When one thinks of the Black Belt, there are many misconceptions that one could focus on – poverty, racism, etc. So going to the "Gateway of the Black Belt", Greene County, originally sent a shiver down my spine. I was so wrong, though, and all of my misconceptions were shattered instantly. In fact, Greene County exceeded all of my expectations both in beauty and in financial promise.
Our first stop gave us a glimpse of the promise we were going to face. As we visited the Chamber of Commerce/Industrial Development Authority building, we stepped back in time. The building is on the historic square and is where records for the county were kept. The building's downstairs area still has original books of records from the county that date back to the 1850's. These books are unique in style, handwriting, binding and overall looks. You can even pull them out and open them up, remarking in their historical beauty. Fittingly, this is where we met local historian Ralph Liverman. Liverman is a wealth of information about Greene County and is passionate about his county's history. That history is very rich.
Greene County is actually older than the state of Alabama. It was originally established in 1819. Because it was surrounded by rivers on three sides, Greene was very populated and prosperous in the 1800's. In fact, it was the most populated county in Alabama during that period. Cotton was an industry that boomed there, making Greene very wealthy. That certainly shows in the current antebellum homes in the area.
Of course, you cannot speak of the history of Greene County without addressing slavery. Before the Civil War, slaves were plentiful in Greene because the industries were all agricultural-based. In fact, at one point at the height of slavery in the South, 75% of the county's population was African-American. Greene is still heavily populated by African-Americans because after the Civil War, many freed slaves decided to stay. And who wouldn't want to stay in Greene with all of its natural beauty? Of course, the freeing of slaves did cost the county much of its prosperity, and Greene slowly became the least populated county in the state of Alabama. But there is a new hope for Greene and its economic prosperity.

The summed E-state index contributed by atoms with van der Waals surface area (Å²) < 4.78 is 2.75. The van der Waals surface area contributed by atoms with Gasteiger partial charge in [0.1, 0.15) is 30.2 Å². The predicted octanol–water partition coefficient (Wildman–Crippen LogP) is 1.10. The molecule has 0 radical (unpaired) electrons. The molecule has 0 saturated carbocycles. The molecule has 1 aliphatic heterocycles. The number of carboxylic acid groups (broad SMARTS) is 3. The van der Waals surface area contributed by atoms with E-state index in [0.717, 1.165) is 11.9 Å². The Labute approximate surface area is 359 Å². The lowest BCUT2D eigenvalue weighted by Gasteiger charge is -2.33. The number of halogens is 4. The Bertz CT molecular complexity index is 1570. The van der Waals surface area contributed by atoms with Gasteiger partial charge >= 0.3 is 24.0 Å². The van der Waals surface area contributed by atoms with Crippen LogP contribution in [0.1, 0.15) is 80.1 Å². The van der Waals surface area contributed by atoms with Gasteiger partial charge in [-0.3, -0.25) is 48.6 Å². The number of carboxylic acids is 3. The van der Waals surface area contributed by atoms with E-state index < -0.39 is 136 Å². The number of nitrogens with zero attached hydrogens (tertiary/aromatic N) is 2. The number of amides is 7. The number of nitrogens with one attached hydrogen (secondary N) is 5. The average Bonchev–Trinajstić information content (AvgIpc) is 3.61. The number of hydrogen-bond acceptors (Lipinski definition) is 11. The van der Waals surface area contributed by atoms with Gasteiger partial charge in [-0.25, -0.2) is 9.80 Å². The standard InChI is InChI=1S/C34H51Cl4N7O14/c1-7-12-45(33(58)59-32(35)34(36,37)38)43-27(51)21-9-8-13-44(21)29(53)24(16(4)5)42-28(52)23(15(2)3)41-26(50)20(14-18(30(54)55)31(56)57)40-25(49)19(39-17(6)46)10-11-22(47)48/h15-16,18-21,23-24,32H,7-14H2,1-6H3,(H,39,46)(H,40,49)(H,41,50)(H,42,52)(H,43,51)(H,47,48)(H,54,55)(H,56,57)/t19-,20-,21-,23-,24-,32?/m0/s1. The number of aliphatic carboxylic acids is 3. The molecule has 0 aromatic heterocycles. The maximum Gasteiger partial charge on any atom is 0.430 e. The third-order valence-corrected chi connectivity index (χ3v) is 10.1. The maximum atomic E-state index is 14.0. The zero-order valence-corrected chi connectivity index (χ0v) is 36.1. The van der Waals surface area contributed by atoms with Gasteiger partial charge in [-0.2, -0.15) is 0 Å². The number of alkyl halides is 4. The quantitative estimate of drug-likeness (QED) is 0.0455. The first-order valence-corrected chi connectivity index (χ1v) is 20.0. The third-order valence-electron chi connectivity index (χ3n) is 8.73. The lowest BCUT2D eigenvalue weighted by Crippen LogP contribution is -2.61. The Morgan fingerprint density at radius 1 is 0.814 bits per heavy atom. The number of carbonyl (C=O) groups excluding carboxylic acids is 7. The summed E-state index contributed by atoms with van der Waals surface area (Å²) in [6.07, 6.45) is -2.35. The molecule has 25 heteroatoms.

The Civil Rights Movement was also an important part of Greene's rich history. Martin Luther King Junior preached at a local church in Greene County, and he even stayed in some of the houses there. The current IDA president Phillis Belcher can remember King staying at her house when she was a little girl, and now understands the importance of his visits to the county. Greene also boasts the first black probate judge in America. The first black sheriff of Greene County, Thomas Gilmore, is famous for being the non-violence pastor sheriff who wouldn't carry a gun. Greene County is embracing that time in history by honoring the church that MLK Jr. spoke at with a Civil Rights marker, and by renaming the county square after Gilmore. Even Mayor Hattie Edwards, who is the first black female mayor of Eutaw, knows that the Civil Rights Movement played an important part in shaping the county, and she embraces the past so it can help the county move forward in its future. These types of historical reminders are making Greene County a very popular stop in Civil Rights tours through Alabama.